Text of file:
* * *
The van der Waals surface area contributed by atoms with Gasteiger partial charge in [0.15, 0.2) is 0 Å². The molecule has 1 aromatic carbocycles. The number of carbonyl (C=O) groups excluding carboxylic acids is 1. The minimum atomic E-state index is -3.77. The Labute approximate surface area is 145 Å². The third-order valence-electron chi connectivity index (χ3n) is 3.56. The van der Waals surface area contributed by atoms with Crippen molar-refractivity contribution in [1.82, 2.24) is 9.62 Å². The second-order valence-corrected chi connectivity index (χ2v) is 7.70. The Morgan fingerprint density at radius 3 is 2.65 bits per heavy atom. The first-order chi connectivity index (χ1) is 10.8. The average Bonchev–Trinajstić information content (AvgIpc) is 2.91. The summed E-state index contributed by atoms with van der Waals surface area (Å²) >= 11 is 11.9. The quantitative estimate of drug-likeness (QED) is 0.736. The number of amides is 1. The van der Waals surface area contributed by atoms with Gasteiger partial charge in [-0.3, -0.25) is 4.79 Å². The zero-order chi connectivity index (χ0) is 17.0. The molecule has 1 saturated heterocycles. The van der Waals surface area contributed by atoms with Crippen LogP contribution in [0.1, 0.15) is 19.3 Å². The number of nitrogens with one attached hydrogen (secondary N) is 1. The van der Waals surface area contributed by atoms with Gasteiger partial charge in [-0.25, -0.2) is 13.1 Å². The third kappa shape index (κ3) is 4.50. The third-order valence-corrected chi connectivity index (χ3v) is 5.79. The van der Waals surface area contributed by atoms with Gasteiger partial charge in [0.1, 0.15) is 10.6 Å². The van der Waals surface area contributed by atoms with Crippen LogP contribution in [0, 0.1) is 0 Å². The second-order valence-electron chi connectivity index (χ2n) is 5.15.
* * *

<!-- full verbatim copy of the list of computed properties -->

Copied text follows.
The van der Waals surface area contributed by atoms with Gasteiger partial charge in [0.15, 0.2) is 0 Å². The molecule has 1 aromatic carbocycles. The number of carbonyl (C=O) groups excluding carboxylic acids is 1. The minimum atomic E-state index is -3.77. The Labute approximate surface area is 145 Å². The third-order valence-electron chi connectivity index (χ3n) is 3.56. The van der Waals surface area contributed by atoms with Crippen molar-refractivity contribution in [1.82, 2.24) is 9.62 Å². The second-order valence-corrected chi connectivity index (χ2v) is 7.70. The Morgan fingerprint density at radius 3 is 2.65 bits per heavy atom. The first-order chi connectivity index (χ1) is 10.8. The average Bonchev–Trinajstić information content (AvgIpc) is 2.91. The summed E-state index contributed by atoms with van der Waals surface area (Å²) >= 11 is 11.9. The quantitative estimate of drug-likeness (QED) is 0.736. The number of amides is 1. The van der Waals surface area contributed by atoms with Gasteiger partial charge in [-0.3, -0.25) is 4.79 Å². The zero-order chi connectivity index (χ0) is 17.0. The molecule has 1 saturated heterocycles. The van der Waals surface area contributed by atoms with Crippen LogP contribution in [0.1, 0.15) is 19.3 Å². The number of nitrogens with one attached hydrogen (secondary N) is 1. The van der Waals surface area contributed by atoms with Gasteiger partial charge in [-0.25, -0.2) is 13.1 Å². The third kappa shape index (κ3) is 4.50. The third-order valence-corrected chi connectivity index (χ3v) is 5.79. The van der Waals surface area contributed by atoms with Gasteiger partial charge in [0.1, 0.15) is 10.6 Å². The van der Waals surface area contributed by atoms with Crippen LogP contribution in [0, 0.1) is 0 Å². The second-order valence-electron chi connectivity index (χ2n) is 5.15.